These days, I flavour anything and everything I can with my own chai spice mix. Instead of harming my health like my chai latte habit did, the real spice mix delivers a whole heap of goodness and just as much flavour. Chai spices, when used in their real and pure form, are packed with antioxidants and phytochemicals and boast cancer-prevention properties. Such spices are also great for immune function, hormone balancing (thus PMS symptom relief), gut health, bloating reduction, metabolism firing and energy boosting.
My chai spice mix uses nothing but pure ground cinnamon, cardamom, ginger, nutmeg, allspice and cloves. More traditional recipes call for white pepper, which you could also try. I use this mix to transform simple porridge, pancakes, muffins, granola, banana ‘ice cream’ and smoothies into gorgeous chai flavoured treats. I love how adding so much flavour to a recipe with these spices also boosts its nutritional value – win/win!
Since chai just wouldn’t be chai-like without a particular sweetness to complement and balance those spices, you can add a little natural sweetener such as rice malt syrup or pure maple to recipes.
Chai Spice Mix
Makes around 6 tbs. of chai mix
2 tbsp. ground cinnamon
2.5 tbsp. ground cardamom
1 tbsp. ground ginger
2 tsp. ground cloves
2 tsp. allspice
2 tsp. ground nutmeg
Combine all the spices together and store in an airtight glass jar or container.
Method:Add all ingredients to a blender and process on high for one minute or until thick and creamy. Pour into a glass over ice and sprinkle cinnamon over the top. Slurp away.
If you need a more substantial breakfast or post workout smoothie, adding 1 tbs chia seeds delivers a great source of natural protein, fibre, omega-3, vitamins, minerals and antioxidants.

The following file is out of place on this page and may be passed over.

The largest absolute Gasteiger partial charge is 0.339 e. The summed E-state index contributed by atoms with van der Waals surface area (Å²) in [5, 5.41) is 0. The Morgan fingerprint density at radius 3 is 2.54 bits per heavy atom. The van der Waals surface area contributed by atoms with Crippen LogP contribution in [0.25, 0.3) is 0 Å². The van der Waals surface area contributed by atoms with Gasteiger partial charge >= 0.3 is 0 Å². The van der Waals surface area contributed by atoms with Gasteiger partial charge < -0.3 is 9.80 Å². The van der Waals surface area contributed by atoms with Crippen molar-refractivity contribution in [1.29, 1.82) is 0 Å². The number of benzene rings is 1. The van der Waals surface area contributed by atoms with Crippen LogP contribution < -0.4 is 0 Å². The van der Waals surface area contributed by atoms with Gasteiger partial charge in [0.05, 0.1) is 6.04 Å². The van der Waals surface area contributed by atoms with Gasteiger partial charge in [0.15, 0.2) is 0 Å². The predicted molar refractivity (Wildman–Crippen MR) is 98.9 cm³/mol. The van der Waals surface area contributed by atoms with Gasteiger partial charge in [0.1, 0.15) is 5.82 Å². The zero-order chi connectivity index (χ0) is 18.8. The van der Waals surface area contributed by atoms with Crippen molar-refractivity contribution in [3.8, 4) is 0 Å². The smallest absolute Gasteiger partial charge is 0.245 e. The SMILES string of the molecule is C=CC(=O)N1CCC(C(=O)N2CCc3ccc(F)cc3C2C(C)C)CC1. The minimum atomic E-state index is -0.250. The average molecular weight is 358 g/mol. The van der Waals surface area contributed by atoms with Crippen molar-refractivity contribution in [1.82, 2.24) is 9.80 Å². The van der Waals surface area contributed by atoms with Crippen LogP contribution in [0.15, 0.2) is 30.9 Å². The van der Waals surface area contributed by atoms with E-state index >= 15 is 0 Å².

I use a Thermomix, and while blending for so long in such a high-power blender might sound excessive, I find that frozen banana needs at least one minute to thicken the rest of the ingredients up and make it silky smooth.
If you made this recipe prior to 2018, you may notice it’s a little different now. I’ve been doing some pretty extensive research over the last few years (thanks to findings and publications by a bunch of mega brainy gut experts), and I’ve recently decided to join the glutard (AKA gluten free) crusade. As such, this recipe is now gluten free. It’s still FODMAP friendly, low in fructose and tastes the same as before, but now calls for gut-friendlier alternatives to the gluten. Your belly will thank you for it, and I hope your tastebuds still do, too! Ax
It’s probably not news to you that most muesli bars on supermarket shelves -and even some in the “health food” aisle- are not that great for you.